It is now obvious that while the world has changed around us, our nation has stood still. This affirmation is predicated on the information that as the dust raised by human carnage of October 8, 2020, in Baruwa, Iyana Ipaja area of La¬gos State, gas explosion that claimed no fewer than five lives, razed 25 buildings, 16 shops, and a private school building, is beginning to settle, and the pains caused the families are beginning to wane, another wound that will require a long time to heal was on Saturday inflicted on the minds of Nigerians. As a gas station in Agbor, Delta state, on Friday 22nd January 2020, exploded leaving about a dozen dead and many others hospitalised. Expectedly, the state Governor, Senator (Dr.) Ifeanyi Okowa during a visit to the spot, described the fire disaster as an unfortunate incident and announced that the State Government would pick the bill for medical treatment of the surviving victim that were referred to a specialised centre for the treatment of burns at the University of Benin Teaching Hospital (UBTH).
To the uncritical minds, these remarks/intervention by Mr. Governor, in some ways could be judged a perfect response expected of a proactive leader.But at about the same the time the governor was making those promises, what came flooding in mind was the memory of a related ugly occurance of March 2020, in Abule Ado area of lagos state where massive gas explosion in similar style rocked and killed over 23 persons of which the dust raised by its occurrence is yet to settle. More than anything else, this latest occurrence has painted a cursory picture of a nation that is not ready to learn from its past mistakes, apply its lessons or develop visions and reforms based on what works. In the objective estimation of every right thinking Nigerian, gas plant explosions in recent times is no longer unique to Lagos or Delta state. It is neither Okowa nor Sanwoolu specific but a challenge that has morphed to assume a national menace needing urgent holistic attention.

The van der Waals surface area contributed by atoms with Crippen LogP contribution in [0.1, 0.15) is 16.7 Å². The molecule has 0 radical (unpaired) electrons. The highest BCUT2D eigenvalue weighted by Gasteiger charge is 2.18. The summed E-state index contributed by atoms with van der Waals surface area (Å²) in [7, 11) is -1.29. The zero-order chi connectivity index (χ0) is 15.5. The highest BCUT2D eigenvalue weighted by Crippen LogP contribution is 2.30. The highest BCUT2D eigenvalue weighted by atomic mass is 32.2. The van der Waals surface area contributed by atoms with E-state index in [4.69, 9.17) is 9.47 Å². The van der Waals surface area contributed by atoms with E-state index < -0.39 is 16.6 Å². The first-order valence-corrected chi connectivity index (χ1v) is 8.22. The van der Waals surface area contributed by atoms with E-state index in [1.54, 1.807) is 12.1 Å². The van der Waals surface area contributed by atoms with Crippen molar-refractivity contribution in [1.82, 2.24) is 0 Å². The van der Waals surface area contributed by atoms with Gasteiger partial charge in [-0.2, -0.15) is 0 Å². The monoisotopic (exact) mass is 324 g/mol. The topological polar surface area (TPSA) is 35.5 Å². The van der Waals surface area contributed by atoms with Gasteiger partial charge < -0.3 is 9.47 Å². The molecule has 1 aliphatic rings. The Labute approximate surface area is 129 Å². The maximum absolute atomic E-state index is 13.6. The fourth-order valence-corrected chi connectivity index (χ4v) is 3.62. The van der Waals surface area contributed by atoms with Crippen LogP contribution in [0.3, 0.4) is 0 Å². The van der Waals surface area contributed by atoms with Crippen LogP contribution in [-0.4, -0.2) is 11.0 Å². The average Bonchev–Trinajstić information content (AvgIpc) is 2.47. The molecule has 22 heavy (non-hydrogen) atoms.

Against this backdrop, the questions that bother this writer are; Why are the incidence of gas explosions in the country now on the increase? Has state Governors forgotten that provision of security and pursuit of economic welfare of citizens is the only two constitutional responsibilities of the state which all leaders must achieve? Who approves the setting up of gas plants in densely populated residential locations such as Agbor, Abule Ado and Baruwa? What are the regulatory agencies in charge of approval and monitoring of gas stations doing about it and what is the ministry responsible for the environment and infrastructure doing to change the narrative? And above, how have the masses and the media promoted this threat? Beginning with the last,, it will be naïve on the part of this piece to attempt providing answers to how the media contributes to this challenge, without first acknowledging what has been on everyone’s mind in this period of mourning. From it’s traditional but universal responsibility which the instrumentality of participatory democracy and election of leaders confer on it; the media is to watch the society.